There is almost no comparison when it comes to the efficiencies of vertical farming vs. standard farming. From renewable energy to markedly less water use to lack of pesticides, vertical farming can have marked advantages. If there is one potential drawback, it might be scalability.
But the need to develop more sustainable methods are growing, and inroads are beginning to take root to increase those in the UK. Recently, the company Foresight announced it has made a major investment in vertical farmers Harvest London to expand their footprint. Currently, Harvest London has two farms, one in East London and another that is getting off the ground in Beddington, South London. The latter has 140,000 square feet to grow a variety of produce.
So what is driving this push?
Foresight says the need to produce fruits and vegetables that serve consumers close by – vertical farming typically leans to hyperlocal – is paramount. It believes Harvest London is well positioned to spark “a greener future for food production” and will be embraced by key retail markets.
“This approach to farming will play a pivotal role in shaping a more sustainable future and meeting the country’s food needs,” said Matt Hammond, partner at Foresight. “The next phase of expansion will positively impact job creation and stimulate the local economy.”
Operating in controlled environments like many farms just like them, Harvest London wants to do more than produce great-tasting fruits and vegetables. They want to force a revolution, not only in terms of mitigating food shortages and sparing the environment from waste and degradation, but also in helping communities thrive. Their three business goals stated in the annual B Corp Impact Report were “Zero Hunger, Decent Work and Economic Growth and Responsible Consumption and Production.”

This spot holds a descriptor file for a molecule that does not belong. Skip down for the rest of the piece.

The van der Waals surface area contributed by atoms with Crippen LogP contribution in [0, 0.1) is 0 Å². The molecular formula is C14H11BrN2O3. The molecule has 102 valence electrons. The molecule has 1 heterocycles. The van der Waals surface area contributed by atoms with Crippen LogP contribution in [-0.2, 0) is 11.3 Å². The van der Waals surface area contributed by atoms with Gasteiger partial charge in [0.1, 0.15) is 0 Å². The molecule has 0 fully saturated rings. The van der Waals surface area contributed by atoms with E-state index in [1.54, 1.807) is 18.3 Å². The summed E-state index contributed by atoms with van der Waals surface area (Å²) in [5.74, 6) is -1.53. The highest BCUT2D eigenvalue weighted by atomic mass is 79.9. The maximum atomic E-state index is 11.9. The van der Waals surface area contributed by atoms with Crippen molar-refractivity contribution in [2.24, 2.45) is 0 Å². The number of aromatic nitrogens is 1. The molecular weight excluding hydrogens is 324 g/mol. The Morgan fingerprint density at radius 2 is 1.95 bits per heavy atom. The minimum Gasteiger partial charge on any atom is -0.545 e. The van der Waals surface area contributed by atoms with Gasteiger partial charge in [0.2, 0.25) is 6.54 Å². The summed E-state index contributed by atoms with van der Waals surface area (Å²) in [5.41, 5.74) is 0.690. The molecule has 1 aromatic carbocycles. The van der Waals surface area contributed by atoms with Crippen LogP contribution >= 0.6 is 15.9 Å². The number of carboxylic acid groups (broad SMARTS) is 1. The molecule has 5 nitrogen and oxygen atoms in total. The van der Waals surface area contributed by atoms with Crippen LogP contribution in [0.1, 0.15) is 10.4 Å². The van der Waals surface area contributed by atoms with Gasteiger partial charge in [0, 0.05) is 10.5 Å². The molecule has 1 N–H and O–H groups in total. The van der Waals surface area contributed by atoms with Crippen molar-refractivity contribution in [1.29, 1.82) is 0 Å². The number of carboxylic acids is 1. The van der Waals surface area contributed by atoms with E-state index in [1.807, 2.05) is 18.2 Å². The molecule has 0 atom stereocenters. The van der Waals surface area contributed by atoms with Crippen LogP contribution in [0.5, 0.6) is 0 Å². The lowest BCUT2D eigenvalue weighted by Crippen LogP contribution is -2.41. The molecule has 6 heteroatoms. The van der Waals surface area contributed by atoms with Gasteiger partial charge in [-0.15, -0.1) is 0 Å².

It’s nice to talk that game, but Harvest London and other vertical farms do consistently live those promises by shortening supply chain impacts, reducing fertiliser use and completely eliminating pesticides from the growing equation. It scored a 104.7 in terms of environment impact, while other businesses averaged a 50.9, earning a coveted “Best for the World” ribbon from Living Wage. And yields are off the charts compared with other farms.
Harvest London has been growing 100 or so crops using hydroponic methods since 2020, though Chris Davis and Matt Chlebek started the company five years ago and it continues to gain support. Its big partners include Compass Group and Pizza Pilgrims. But it has its sights set on much more.
All of its workers get a living wage and Harvest London says it is committed to increasing it each time numbers are adjusted. By making impacts within cities because of their smaller footprint, they can offer positions to far many more workers than those in rural locations while also reducing food miles. In addition, their farms are completely powered by 100% renewable energy and items are transported by zero emissions vehicles.
But where they might make a surprising splash is in the flavour and freshness of what they produce.
“While you might not yet have tasted something grown in a vertical farm, in the future this type of produce is going to be on your menu, whether that’s from a supermarket, in prepared food, or eating out,” Davis said. “Vertical farming is a technology that can complement British agriculture, helping us reduce our reliance on food imports, and give consumers fresher, more local ingredients. We want to make the UK a world-leader in this exciting new industry.”